Timing of Kavanaugh hearing suggests bar has been lowered

One of our nation’s most famous job interviews may have set a new low last week.
A Senate Judiciary Committee hearing focused on the confirmation of Supreme Court nominee Brett Kavanaugh aired what has become a polarized debate on several fronts, turning what was already a pivotal process regarding the highest court in the land into an all-out political war.
Did Brett Kavanaugh sexually assault Dr. Christine Blasey Ford while both were in high school more than 35 years ago? Sadly, we may never know the absolute truth on that question. Both came off as credible witnesses, claiming with 100 percent certainty that their version was the truth. Ford’s life has clearly been impacted by a traumatizing sexual assault, though to date her statement that the perpetrator was in fact Brett Kavanaugh remains uncorroborated.
What we do know is that advocates for both of these individuals came away from the hearing believing what they were already inclined to believe. The gut-wrenching, emotional day of testimony was historic in many ways, though ultimately comes down to a he said/she said matter.
It was disappointing, though not shocking in this day and age, to see a Supreme Court nomination imploded by such blatant partisan politics. Many of the “questions” posed by United States senators were not questions at all, but rather political speeches aimed in some cases at stumping for the pending November elections. That was inexcusable, especially considering the exposed vulnerability of the two witnesses.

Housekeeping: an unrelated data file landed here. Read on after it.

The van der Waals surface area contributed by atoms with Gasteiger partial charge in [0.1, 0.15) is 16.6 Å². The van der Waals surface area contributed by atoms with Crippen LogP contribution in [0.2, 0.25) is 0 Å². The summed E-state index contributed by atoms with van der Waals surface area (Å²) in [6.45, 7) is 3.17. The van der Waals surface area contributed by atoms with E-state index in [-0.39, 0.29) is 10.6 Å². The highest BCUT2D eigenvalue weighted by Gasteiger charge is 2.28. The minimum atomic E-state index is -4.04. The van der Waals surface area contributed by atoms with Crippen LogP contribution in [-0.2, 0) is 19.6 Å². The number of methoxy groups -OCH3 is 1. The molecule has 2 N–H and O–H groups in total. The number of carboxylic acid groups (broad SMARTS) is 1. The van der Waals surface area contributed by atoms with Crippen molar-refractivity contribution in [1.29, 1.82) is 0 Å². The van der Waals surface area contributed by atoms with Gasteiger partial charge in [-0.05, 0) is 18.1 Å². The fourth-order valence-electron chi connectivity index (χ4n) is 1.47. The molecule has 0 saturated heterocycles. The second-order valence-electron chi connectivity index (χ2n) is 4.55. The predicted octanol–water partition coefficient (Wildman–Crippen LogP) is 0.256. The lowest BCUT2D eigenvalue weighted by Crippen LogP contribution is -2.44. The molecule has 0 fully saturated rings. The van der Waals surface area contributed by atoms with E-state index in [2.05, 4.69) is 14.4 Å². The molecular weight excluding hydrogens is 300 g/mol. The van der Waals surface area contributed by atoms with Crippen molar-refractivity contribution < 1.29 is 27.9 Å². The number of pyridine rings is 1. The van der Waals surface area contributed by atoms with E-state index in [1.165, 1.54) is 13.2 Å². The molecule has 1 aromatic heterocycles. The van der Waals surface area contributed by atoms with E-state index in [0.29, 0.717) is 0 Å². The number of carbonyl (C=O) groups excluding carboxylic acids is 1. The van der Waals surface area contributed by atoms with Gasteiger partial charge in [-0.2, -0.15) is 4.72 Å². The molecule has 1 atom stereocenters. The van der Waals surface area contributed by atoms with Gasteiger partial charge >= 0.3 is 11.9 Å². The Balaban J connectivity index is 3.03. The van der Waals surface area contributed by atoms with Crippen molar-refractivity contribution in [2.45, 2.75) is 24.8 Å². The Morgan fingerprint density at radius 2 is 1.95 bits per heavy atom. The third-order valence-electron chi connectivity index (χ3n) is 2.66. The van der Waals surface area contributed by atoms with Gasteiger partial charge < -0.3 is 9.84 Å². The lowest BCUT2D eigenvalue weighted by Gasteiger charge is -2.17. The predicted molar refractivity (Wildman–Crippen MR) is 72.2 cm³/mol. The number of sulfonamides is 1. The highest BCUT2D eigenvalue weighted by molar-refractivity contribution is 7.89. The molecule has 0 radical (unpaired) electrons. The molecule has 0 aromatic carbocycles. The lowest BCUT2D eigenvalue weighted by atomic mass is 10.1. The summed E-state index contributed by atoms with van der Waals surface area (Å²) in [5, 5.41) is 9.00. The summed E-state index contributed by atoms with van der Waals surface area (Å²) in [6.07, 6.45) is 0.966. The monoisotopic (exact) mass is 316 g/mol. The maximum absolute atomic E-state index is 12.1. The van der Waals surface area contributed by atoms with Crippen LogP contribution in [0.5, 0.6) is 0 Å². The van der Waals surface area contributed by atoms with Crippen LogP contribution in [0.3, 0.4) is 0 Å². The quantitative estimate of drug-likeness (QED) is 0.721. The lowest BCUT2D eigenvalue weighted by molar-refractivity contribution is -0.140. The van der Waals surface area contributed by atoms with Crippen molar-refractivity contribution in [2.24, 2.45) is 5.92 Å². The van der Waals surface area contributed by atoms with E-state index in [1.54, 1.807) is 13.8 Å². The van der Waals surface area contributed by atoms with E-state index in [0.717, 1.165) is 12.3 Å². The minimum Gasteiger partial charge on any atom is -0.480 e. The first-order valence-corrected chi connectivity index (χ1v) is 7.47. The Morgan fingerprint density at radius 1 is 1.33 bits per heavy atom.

The timing of this war of words also reflects an ugly, ongoing political tit for tat. Democrats have not forgotten that President Obama’s Supreme Court nominee never even received a hearing since Republicans said it was too close to a presidential election. Thus, Kavanaugh’s nomination in a mid-term election year was sure to be fair game for payback.
So where does that leave us going forward?
America deserves to have the best and brightest judicial minds serving on the Supreme Court, yet potential candidates watching this process from afar have to wonder if it’s worth walking into the political line of fire to even be considered for a life of such revered public service.
In that sense, the bar has been permanently lowered.
Kurt Johnson

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